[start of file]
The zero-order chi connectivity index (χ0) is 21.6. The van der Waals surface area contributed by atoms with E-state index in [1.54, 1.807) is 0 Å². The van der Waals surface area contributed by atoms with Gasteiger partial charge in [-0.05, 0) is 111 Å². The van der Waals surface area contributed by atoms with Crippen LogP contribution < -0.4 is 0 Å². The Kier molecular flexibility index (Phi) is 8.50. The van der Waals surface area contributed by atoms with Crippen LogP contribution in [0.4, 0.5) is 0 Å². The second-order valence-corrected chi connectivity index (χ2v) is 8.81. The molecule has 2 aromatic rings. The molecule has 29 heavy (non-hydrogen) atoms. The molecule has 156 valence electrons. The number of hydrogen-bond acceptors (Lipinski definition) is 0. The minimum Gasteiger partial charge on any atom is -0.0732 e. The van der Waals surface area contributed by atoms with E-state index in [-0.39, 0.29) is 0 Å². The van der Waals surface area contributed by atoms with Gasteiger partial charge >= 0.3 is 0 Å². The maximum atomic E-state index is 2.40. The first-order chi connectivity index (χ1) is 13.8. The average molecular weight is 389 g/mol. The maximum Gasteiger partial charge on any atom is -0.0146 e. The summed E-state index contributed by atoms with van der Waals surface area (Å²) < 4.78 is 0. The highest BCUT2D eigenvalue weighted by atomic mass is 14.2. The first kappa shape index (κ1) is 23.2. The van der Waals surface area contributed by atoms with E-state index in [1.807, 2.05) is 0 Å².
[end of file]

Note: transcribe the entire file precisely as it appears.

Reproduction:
The zero-order chi connectivity index (χ0) is 21.6. The van der Waals surface area contributed by atoms with E-state index in [1.54, 1.807) is 0 Å². The van der Waals surface area contributed by atoms with Gasteiger partial charge in [-0.05, 0) is 111 Å². The van der Waals surface area contributed by atoms with Crippen LogP contribution < -0.4 is 0 Å². The Kier molecular flexibility index (Phi) is 8.50. The van der Waals surface area contributed by atoms with Crippen LogP contribution in [0.4, 0.5) is 0 Å². The second-order valence-corrected chi connectivity index (χ2v) is 8.81. The molecule has 2 aromatic rings. The molecule has 29 heavy (non-hydrogen) atoms. The molecule has 156 valence electrons. The number of hydrogen-bond acceptors (Lipinski definition) is 0. The minimum Gasteiger partial charge on any atom is -0.0732 e. The van der Waals surface area contributed by atoms with E-state index in [-0.39, 0.29) is 0 Å². The van der Waals surface area contributed by atoms with Gasteiger partial charge >= 0.3 is 0 Å². The maximum atomic E-state index is 2.40. The first-order chi connectivity index (χ1) is 13.8. The average molecular weight is 389 g/mol. The maximum Gasteiger partial charge on any atom is -0.0146 e. The summed E-state index contributed by atoms with van der Waals surface area (Å²) < 4.78 is 0. The highest BCUT2D eigenvalue weighted by atomic mass is 14.2. The first kappa shape index (κ1) is 23.2. The van der Waals surface area contributed by atoms with E-state index in [1.807, 2.05) is 0 Å².